Fine tuning my retirement

Since retiring from full-time work 30 months ago, I have hardly sat still.

No, I’m not “busier than ever”: for most retired people that would have to be a fabrication.  Older folk just take longer to do what has to be done and are less adept at getting through a big agenda.  Spending a few days with our kids and their families quickly reminds Helen and me how busy life can be.

WH chaplaincy_01But I have just retired from my paid chaplaincy work with our church’s seniors’ community.  The change-over had to be handled with care and I believe it has been, and by God’s guidance it seems that everything so far has worked out beautifully.

We started to talk about this a year ago.  Last year I was away from Adelaide twice after two colleagues invited Helen and me to “look after” their church communities for a total of almost 3 months.  Last year I posted some of our observations after two very “rich” times in Western Australia and in Sydney.  We were also away several other times for family reasons and shorter periods.  No time for “grey nomad” stuff, no world travel, no Rhine cruise.

But being away for 4 months of a year is not easy to combine with employment, even if it’s only 0.2, especially when the work involves people facing end-of-life issues.

Since moving to Adelaide 16 years ago, I have been the volunteer or paid part-time chaplain of my church’s aged care organisation.  This responsibility has been a real privilege and a joy, as well as something of a channel of God’s goodness to the elderly and to some of the staff, as I understand it.  During the past 10½ years my work has been paid but necessarily limited by budgetary constraints.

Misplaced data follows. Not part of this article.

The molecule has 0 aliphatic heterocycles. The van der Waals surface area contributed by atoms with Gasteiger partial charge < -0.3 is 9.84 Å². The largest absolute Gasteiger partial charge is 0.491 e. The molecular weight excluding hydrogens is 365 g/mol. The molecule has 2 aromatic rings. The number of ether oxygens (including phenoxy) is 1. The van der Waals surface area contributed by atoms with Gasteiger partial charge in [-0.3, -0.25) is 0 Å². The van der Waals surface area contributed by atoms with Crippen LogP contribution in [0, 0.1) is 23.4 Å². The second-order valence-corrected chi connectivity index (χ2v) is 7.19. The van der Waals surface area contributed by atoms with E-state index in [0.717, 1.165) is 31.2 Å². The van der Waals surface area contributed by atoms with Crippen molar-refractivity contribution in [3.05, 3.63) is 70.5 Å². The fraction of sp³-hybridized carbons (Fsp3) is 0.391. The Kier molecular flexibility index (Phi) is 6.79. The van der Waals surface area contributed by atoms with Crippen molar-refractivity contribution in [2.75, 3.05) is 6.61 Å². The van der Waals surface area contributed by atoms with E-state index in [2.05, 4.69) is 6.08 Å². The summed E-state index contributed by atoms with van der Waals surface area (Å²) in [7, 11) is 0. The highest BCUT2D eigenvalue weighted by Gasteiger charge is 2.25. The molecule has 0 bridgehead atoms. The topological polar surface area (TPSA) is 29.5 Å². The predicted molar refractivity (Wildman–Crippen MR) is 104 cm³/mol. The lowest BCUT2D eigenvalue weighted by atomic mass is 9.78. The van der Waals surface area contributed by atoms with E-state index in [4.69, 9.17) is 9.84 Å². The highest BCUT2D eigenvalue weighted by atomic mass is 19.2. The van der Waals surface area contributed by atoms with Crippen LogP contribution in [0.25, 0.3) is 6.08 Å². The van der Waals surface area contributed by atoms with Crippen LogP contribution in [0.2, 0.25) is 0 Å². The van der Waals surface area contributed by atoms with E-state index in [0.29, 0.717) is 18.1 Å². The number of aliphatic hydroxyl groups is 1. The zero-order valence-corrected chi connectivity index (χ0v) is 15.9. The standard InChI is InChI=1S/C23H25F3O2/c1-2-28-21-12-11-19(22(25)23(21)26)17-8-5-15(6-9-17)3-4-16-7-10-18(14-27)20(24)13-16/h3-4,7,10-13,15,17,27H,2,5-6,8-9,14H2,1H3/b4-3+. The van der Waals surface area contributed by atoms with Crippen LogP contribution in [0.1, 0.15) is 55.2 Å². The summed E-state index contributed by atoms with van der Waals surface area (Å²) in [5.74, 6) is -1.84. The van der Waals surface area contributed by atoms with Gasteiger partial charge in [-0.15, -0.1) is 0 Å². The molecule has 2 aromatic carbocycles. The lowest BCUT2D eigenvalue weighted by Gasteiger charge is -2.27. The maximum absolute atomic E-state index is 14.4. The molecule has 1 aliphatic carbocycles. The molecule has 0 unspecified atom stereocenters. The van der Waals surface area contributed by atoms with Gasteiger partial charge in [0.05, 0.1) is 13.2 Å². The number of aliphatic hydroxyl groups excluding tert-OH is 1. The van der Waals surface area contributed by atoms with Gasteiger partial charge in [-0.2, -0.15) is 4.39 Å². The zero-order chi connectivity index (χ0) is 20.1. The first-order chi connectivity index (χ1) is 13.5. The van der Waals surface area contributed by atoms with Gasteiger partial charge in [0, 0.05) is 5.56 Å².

16 years in one role has been longer commitment than anything else I’ve done – other than my marriage and parenthood.  So despite building some memorable relationships and my own and the staff and residents’ regret, it was necessary to make way for a new pastoral worker and to return to a voluntary service role.

It is also time to leave behind the practical and emotional constraints of this very part-time employment.

Retired friends and colleagues have repeatedly urged me to remember that most of us can only expect to enjoy 10 – 15 years of good health after retirement age.  “Work at your Bucket List while you can,” I have been told several times.  And don’t I know it: my parents never got to tick off any of the items on their List and both died in their later 70s.

Emeritus (senior) colleagues also encouraged me to make short-term help for churches a priority.  “Looking after the shop” while a friend takes annual or long service leave is a quite necessary area of service that can be done by only a small number of people, not everybody fits everywhere, and (so my co-retirement friends tell me and we have already found) it is almost always very enjoyable work:

  • a short-term sea change – a home-away-from-home,
  • work with new people in a new situation,
  • a common bond of faith and purpose, without church politics,
  • new discoveries about the open doors and blessings churches have,
  • a “honeymoon” atmosphere in the church (yes!),
  • travel and accommodation taken care of (but no income),
  • time to explore different regions of our large land,
  • an opportunity to catch up with local relatives and old friends.

What am I waiting for?  We’ve booked the ferry to Tasmania!



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